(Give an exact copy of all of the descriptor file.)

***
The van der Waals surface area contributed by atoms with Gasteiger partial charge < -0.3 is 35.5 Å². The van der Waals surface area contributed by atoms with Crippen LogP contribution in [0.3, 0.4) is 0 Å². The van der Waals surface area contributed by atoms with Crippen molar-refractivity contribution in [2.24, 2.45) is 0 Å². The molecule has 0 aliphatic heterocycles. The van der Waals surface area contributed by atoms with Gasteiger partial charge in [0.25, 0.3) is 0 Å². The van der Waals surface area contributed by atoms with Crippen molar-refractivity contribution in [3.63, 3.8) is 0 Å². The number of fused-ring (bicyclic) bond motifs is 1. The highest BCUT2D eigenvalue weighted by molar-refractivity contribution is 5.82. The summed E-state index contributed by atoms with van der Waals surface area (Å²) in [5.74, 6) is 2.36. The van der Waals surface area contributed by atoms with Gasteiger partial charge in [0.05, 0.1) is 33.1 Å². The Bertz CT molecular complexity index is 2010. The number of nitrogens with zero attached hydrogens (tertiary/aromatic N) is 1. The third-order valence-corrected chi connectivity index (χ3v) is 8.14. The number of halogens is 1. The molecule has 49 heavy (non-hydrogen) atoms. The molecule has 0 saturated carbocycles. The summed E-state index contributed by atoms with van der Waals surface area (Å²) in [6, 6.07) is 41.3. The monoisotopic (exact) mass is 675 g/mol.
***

The van der Waals surface area contributed by atoms with Gasteiger partial charge < -0.3 is 35.5 Å². The van der Waals surface area contributed by atoms with Crippen LogP contribution in [0.3, 0.4) is 0 Å². The van der Waals surface area contributed by atoms with Crippen molar-refractivity contribution in [2.24, 2.45) is 0 Å². The molecule has 0 aliphatic heterocycles. The van der Waals surface area contributed by atoms with Gasteiger partial charge in [0.25, 0.3) is 0 Å². The van der Waals surface area contributed by atoms with Crippen molar-refractivity contribution in [3.63, 3.8) is 0 Å². The number of fused-ring (bicyclic) bond motifs is 1. The highest BCUT2D eigenvalue weighted by molar-refractivity contribution is 5.82. The summed E-state index contributed by atoms with van der Waals surface area (Å²) in [5.74, 6) is 2.36. The van der Waals surface area contributed by atoms with Gasteiger partial charge in [0.05, 0.1) is 33.1 Å². The Bertz CT molecular complexity index is 2010. The number of nitrogens with zero attached hydrogens (tertiary/aromatic N) is 1. The third-order valence-corrected chi connectivity index (χ3v) is 8.14. The number of halogens is 1. The molecule has 49 heavy (non-hydrogen) atoms. The molecule has 0 saturated carbocycles. The summed E-state index contributed by atoms with van der Waals surface area (Å²) in [6, 6.07) is 41.3. The monoisotopic (exact) mass is 675 g/mol.